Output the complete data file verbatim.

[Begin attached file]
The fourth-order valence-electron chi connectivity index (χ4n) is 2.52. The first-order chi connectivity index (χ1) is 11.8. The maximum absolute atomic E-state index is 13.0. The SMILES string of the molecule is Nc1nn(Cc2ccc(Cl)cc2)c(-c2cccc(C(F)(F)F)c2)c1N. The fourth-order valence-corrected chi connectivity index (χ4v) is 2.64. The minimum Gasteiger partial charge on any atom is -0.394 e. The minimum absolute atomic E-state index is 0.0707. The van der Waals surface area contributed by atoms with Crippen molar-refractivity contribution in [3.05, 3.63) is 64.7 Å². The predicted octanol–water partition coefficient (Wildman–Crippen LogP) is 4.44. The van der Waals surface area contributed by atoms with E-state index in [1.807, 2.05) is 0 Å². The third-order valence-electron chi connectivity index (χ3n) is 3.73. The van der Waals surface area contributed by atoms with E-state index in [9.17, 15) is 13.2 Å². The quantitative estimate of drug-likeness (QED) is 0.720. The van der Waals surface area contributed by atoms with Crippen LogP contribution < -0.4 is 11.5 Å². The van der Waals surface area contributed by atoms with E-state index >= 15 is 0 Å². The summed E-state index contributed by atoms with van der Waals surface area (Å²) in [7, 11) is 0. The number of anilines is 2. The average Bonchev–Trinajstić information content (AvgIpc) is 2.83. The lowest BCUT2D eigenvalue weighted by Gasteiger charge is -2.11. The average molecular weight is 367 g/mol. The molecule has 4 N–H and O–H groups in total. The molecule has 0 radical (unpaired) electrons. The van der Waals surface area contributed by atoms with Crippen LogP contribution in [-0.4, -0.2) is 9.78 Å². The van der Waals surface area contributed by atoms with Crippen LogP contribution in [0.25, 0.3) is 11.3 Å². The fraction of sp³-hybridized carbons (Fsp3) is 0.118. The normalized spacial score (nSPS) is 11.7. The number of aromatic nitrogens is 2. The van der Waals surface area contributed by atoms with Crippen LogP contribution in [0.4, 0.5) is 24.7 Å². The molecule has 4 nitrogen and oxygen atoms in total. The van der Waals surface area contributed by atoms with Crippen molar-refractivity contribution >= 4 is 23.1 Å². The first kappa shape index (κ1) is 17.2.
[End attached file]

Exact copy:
The fourth-order valence-electron chi connectivity index (χ4n) is 2.52. The first-order chi connectivity index (χ1) is 11.8. The maximum absolute atomic E-state index is 13.0. The SMILES string of the molecule is Nc1nn(Cc2ccc(Cl)cc2)c(-c2cccc(C(F)(F)F)c2)c1N. The fourth-order valence-corrected chi connectivity index (χ4v) is 2.64. The minimum Gasteiger partial charge on any atom is -0.394 e. The minimum absolute atomic E-state index is 0.0707. The van der Waals surface area contributed by atoms with Crippen molar-refractivity contribution in [3.05, 3.63) is 64.7 Å². The predicted octanol–water partition coefficient (Wildman–Crippen LogP) is 4.44. The van der Waals surface area contributed by atoms with E-state index in [1.807, 2.05) is 0 Å². The third-order valence-electron chi connectivity index (χ3n) is 3.73. The van der Waals surface area contributed by atoms with E-state index in [9.17, 15) is 13.2 Å². The quantitative estimate of drug-likeness (QED) is 0.720. The van der Waals surface area contributed by atoms with Crippen LogP contribution < -0.4 is 11.5 Å². The van der Waals surface area contributed by atoms with E-state index >= 15 is 0 Å². The summed E-state index contributed by atoms with van der Waals surface area (Å²) in [7, 11) is 0. The number of anilines is 2. The average Bonchev–Trinajstić information content (AvgIpc) is 2.83. The lowest BCUT2D eigenvalue weighted by Gasteiger charge is -2.11. The average molecular weight is 367 g/mol. The molecule has 4 N–H and O–H groups in total. The molecule has 0 radical (unpaired) electrons. The van der Waals surface area contributed by atoms with Crippen LogP contribution in [-0.4, -0.2) is 9.78 Å². The van der Waals surface area contributed by atoms with Crippen LogP contribution in [0.25, 0.3) is 11.3 Å². The fraction of sp³-hybridized carbons (Fsp3) is 0.118. The normalized spacial score (nSPS) is 11.7. The number of aromatic nitrogens is 2. The van der Waals surface area contributed by atoms with Crippen LogP contribution in [0.4, 0.5) is 24.7 Å². The molecule has 4 nitrogen and oxygen atoms in total. The van der Waals surface area contributed by atoms with Crippen molar-refractivity contribution >= 4 is 23.1 Å². The first kappa shape index (κ1) is 17.2.